Bulletin Board

By Staff

Training & Conditioning, 12.8, November 2002, http://www.momentummedia.com/articles/tc/tc1208/bboard.htm

ACL Warmup Study Enters Second Phase
This fall marks the start of a full-scale, multidisciplinary project looking at whether a particular warmup routine can decrease ACL injuries among female collegiate soccer players. Touted as the first large-scale study of ACL injury prevention in collegiate female athletes, it stems from a pilot study done with a small group of NCAA Division I women’s soccer teams in the fall of 2001 that showed promising results.

Participating teams have been randomly assigned to use either their own warmup routines or the one under study. The warmup being tested is a 20- to 25-minute, on-field routine that combines stretching, strengthening, jumping, sports-specific agility drills, and special injury -avoidance exercises.

During the pilot trial, researchers compared knee injuries among more than 1,000 female soccer players who were enrolled in a training program that included the test warmup with nearly 2,000 players who were not. They found that those enrolled in the program reduced their rate of ACL tears by 88 percent.

The study is a combined effort of the Centers for Disease Control and Prevention, the NCAA, the American Academy of Orthopedic Surgeons, the Santa Monica Orthopedic and Sports Medicine and Research Foundation, and the International Federation of Football Associations. For more information, e-mail Heidi Melancon, Project Manager, at hmelancon@cdc.gov.

NSCA Announces Award Winners
The National Strength and Conditioning Association handed out several awards at its 25th annual convention in July. Winners were nominated by the general membership and specific committees.

The award for Strength and Conditioning College Professional of the Year went to Joseph Kenn, CSCS*D, Head Strength Coach for Football at Arizona State University. Rosalin Hanna, CSCS*D, who was the Head Coach for the Women’s Weightlifting Team at University High School in Orlando, Fla., and is now the Assistant Strength and Conditioning Coach at the University of Arizona, took home the High School Professional of the Year Award.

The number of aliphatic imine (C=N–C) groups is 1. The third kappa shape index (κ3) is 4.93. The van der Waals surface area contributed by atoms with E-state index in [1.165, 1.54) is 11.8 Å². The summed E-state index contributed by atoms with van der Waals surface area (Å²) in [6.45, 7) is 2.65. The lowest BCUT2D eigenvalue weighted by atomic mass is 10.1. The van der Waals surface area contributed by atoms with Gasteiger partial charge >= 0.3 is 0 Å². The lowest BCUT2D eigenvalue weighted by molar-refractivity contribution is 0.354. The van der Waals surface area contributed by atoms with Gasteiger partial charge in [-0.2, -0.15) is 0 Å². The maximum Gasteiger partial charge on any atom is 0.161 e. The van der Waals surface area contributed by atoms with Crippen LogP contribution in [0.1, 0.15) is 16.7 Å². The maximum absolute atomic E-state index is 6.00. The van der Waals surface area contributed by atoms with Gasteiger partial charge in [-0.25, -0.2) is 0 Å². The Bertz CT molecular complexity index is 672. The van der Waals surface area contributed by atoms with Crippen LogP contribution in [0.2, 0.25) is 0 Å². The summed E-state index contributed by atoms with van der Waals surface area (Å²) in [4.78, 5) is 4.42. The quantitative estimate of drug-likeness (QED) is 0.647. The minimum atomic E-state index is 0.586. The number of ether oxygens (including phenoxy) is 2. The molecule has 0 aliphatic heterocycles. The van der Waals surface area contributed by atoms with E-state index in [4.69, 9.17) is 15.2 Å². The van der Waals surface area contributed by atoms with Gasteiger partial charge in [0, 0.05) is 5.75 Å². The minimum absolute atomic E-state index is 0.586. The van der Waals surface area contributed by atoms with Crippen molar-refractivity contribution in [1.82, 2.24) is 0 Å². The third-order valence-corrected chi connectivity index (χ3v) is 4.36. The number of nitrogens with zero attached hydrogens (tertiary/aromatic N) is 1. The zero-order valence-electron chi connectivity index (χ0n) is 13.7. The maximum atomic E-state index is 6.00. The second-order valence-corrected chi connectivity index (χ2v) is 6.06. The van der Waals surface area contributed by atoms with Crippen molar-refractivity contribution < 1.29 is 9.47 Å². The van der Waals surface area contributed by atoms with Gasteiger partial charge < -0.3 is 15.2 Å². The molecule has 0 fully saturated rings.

The Sports Medicine/Rehabilitation Specialist Award went to Jeff Fahrenbruch, MPT, CSCS*D, co-owner of Metro Physical Therapy, in Phoenix, Ariz. William Kraemer, PhD, CSCS, Director of Research and Professor of Kinesiology at the University of Connecticut, was given the Educator of the Year Award. Michael Bemben, PhD, Associate Professor in the Health and Sports Science Department of the University of Oklahoma, received the Outstanding Sport Science Award. And Patrick Hagerman, EdD, CSCS*D, NSCA-CPT*D, owner of Quest Personal Training, Inc., in Oklahoma City, Okla., was given the Personal Trainer of the Year Award.

Blame It on the Bench
A recent study shows that sitting on a bench for a prolonged period of time causes back stiffness that can lead to lower back pain, even if the athlete warms up and stretches first. Researchers from the University of Waterloo’s Spine Biomechanics Laboratory studied collegiate volleyball players, but note that the findings suggest similar outcomes for other athletes, particularly basketball players.

Nine male varsity athletes were tested for back stiffness both before and after a 30-minute warmup. Following the warmup, they were asked to sit on a typical college sideline bench for 30 minutes and then retested for back stiffness. The results clearly showed that back stiffness increased after the time on the bench. The researchers suggest that back rests would substantially improve the situation.

The article was published in the July 2002 issue (Vol. 34, No. 7) of Medicine & Science in Sports & Exercise. Full articles are available on-line only to subscribers, but abstracts can be viewed for free at www.acsm-msse.org.

Team Docs on the Run?
The popular media has recently run articles about professional athletes suing their team physicians and other team officials because they felt their best medical interests were not being looked after. A couple of recent articles in Orthopedics Today look at the issue from team doctors’ perspectives.

The first article, bluntly titled “Private practitioners cannot afford to be team physicians,” is a commentary from the magazine’s chief medical editor, John B. McGinty, MD, which can be viewed on-line at www.slackinc.com/bone/ortoday/200209/edit.asp. The second analyzes the situation and quotes several team physicians around the country. It can be viewed at www.slackinc.com/bone/ortoday/200209/team.asp. You will have to register to read the articles, but registration is free.

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